How about the words “cot” and “caught”?
If your answer to both questions is “they’re the same,” you speak a variety of English in which the vowels /a/ (OLIVE) and /ɔ/ (AUBURN) merge into a single vowel category. This phenomenon, known as the ‘low back merger,’ means that these English speakers will consider words like cot, caught, talk, and father as all featuring the same OLIVE vowel sound. For them, OLIVE and AUBURN in The Color Vowel Chart present a redundancy.
The gray-colored line separating OLIVE and AUBURN on the chart represents the low back vowel merger. Learn more about the merger here.
Now, if you you answered something along the lines of “Different! Completely different!” for cot vs. caught, it may come as a surprise that not all English speakers make a distinction between these vowel sounds. For you, there’s no question when you’re hearing the male name Don as opposed to the female name Dawn.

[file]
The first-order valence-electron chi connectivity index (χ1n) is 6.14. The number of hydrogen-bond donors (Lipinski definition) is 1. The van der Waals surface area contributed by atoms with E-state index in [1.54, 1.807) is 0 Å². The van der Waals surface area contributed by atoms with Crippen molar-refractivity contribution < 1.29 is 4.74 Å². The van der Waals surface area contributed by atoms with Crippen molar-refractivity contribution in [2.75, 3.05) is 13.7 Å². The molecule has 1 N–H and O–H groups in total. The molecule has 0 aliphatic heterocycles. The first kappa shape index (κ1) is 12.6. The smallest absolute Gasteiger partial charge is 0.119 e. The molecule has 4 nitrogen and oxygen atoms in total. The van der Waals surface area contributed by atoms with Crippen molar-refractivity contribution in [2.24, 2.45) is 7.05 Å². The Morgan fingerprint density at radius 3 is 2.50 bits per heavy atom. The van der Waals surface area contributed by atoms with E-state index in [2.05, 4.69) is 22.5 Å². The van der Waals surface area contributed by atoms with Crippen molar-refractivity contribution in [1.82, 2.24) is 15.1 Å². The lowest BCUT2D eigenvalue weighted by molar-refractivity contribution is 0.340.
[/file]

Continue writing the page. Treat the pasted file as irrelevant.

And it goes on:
The key, in both cases, is recognizing that there is more than one ‘right’ way to say a word, so whether you say OLIVE SOCK caught or AUBURN DOG caught, it’s worth knowing that your model is valid either way.
Whether Don and Dawn sound the same or different to you, the Color Vowel Chart is there to support the way you speak (and, therefore, the way you teach!).
Karen Taylor is co-author of The Color Vowel Chart and is a native speaker of the Western U.S. variety of English. She makes no distinction between Don/Dawn, cot/caught, stocker/stalker, and a number of other words, and she gets along just fine in this world even so.
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